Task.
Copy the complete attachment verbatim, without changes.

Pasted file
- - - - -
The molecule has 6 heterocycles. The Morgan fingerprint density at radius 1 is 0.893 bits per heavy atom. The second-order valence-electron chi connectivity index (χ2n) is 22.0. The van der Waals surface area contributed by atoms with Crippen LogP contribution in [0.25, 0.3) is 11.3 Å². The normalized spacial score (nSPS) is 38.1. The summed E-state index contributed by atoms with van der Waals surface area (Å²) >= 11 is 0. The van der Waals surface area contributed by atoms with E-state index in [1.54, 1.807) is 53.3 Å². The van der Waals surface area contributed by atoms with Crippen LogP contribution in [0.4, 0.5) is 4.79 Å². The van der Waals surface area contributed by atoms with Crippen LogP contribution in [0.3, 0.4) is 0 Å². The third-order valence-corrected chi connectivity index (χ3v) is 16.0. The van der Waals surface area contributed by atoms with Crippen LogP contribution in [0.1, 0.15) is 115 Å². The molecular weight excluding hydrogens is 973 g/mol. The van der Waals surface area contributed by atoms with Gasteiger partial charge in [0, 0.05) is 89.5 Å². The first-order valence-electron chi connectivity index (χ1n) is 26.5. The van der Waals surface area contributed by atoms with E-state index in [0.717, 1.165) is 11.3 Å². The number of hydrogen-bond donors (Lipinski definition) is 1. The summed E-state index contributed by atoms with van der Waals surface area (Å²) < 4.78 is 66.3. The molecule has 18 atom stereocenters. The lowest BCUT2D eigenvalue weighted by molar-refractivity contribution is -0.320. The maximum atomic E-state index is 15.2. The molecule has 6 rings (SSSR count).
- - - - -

The molecule has 6 heterocycles. The Morgan fingerprint density at radius 1 is 0.893 bits per heavy atom. The second-order valence-electron chi connectivity index (χ2n) is 22.0. The van der Waals surface area contributed by atoms with Crippen LogP contribution in [0.25, 0.3) is 11.3 Å². The normalized spacial score (nSPS) is 38.1. The summed E-state index contributed by atoms with van der Waals surface area (Å²) >= 11 is 0. The van der Waals surface area contributed by atoms with E-state index in [1.54, 1.807) is 53.3 Å². The van der Waals surface area contributed by atoms with Crippen LogP contribution in [0.4, 0.5) is 4.79 Å². The van der Waals surface area contributed by atoms with Crippen LogP contribution in [0.3, 0.4) is 0 Å². The third-order valence-corrected chi connectivity index (χ3v) is 16.0. The van der Waals surface area contributed by atoms with Crippen LogP contribution in [0.1, 0.15) is 115 Å². The molecular weight excluding hydrogens is 973 g/mol. The van der Waals surface area contributed by atoms with Gasteiger partial charge in [0, 0.05) is 89.5 Å². The first-order valence-electron chi connectivity index (χ1n) is 26.5. The van der Waals surface area contributed by atoms with E-state index in [0.717, 1.165) is 11.3 Å². The number of hydrogen-bond donors (Lipinski definition) is 1. The summed E-state index contributed by atoms with van der Waals surface area (Å²) < 4.78 is 66.3. The molecule has 18 atom stereocenters. The lowest BCUT2D eigenvalue weighted by molar-refractivity contribution is -0.320. The maximum atomic E-state index is 15.2. The molecule has 6 rings (SSSR count).